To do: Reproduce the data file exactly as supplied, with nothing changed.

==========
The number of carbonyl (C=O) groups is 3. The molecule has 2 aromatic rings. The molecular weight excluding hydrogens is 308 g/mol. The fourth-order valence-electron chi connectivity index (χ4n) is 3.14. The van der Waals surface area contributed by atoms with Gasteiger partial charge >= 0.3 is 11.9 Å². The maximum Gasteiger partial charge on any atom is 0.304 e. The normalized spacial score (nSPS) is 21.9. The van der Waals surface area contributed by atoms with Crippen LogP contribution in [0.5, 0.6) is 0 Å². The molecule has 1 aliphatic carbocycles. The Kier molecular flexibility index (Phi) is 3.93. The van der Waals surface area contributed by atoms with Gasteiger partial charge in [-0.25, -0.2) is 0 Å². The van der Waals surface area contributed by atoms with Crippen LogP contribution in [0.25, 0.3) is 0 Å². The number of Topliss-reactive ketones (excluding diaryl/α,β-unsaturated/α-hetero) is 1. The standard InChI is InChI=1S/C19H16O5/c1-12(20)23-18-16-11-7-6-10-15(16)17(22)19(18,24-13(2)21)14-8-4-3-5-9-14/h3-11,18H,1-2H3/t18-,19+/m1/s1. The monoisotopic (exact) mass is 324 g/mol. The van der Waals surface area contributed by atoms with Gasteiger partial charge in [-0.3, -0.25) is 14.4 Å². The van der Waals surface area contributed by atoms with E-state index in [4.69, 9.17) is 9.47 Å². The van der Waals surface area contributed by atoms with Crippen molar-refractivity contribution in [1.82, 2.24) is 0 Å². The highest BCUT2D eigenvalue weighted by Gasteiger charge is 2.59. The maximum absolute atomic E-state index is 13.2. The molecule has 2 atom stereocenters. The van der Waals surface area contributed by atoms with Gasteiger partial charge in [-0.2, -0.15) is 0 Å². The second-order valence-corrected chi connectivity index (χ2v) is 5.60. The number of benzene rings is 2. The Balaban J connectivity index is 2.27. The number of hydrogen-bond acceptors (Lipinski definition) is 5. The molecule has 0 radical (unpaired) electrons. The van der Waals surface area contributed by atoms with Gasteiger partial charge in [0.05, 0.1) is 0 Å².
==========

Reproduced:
The number of carbonyl (C=O) groups is 3. The molecule has 2 aromatic rings. The molecular weight excluding hydrogens is 308 g/mol. The fourth-order valence-electron chi connectivity index (χ4n) is 3.14. The van der Waals surface area contributed by atoms with Gasteiger partial charge >= 0.3 is 11.9 Å². The maximum Gasteiger partial charge on any atom is 0.304 e. The normalized spacial score (nSPS) is 21.9. The van der Waals surface area contributed by atoms with Crippen LogP contribution in [0.5, 0.6) is 0 Å². The molecule has 1 aliphatic carbocycles. The Kier molecular flexibility index (Phi) is 3.93. The van der Waals surface area contributed by atoms with Gasteiger partial charge in [-0.25, -0.2) is 0 Å². The van der Waals surface area contributed by atoms with Crippen LogP contribution in [0.25, 0.3) is 0 Å². The number of Topliss-reactive ketones (excluding diaryl/α,β-unsaturated/α-hetero) is 1. The standard InChI is InChI=1S/C19H16O5/c1-12(20)23-18-16-11-7-6-10-15(16)17(22)19(18,24-13(2)21)14-8-4-3-5-9-14/h3-11,18H,1-2H3/t18-,19+/m1/s1. The monoisotopic (exact) mass is 324 g/mol. The van der Waals surface area contributed by atoms with Gasteiger partial charge in [-0.3, -0.25) is 14.4 Å². The van der Waals surface area contributed by atoms with E-state index in [4.69, 9.17) is 9.47 Å². The van der Waals surface area contributed by atoms with Crippen molar-refractivity contribution in [1.82, 2.24) is 0 Å². The highest BCUT2D eigenvalue weighted by Gasteiger charge is 2.59. The maximum absolute atomic E-state index is 13.2. The molecule has 2 atom stereocenters. The van der Waals surface area contributed by atoms with Gasteiger partial charge in [-0.2, -0.15) is 0 Å². The second-order valence-corrected chi connectivity index (χ2v) is 5.60. The number of benzene rings is 2. The Balaban J connectivity index is 2.27. The number of hydrogen-bond acceptors (Lipinski definition) is 5. The molecule has 0 radical (unpaired) electrons. The van der Waals surface area contributed by atoms with Gasteiger partial charge in [0.05, 0.1) is 0 Å².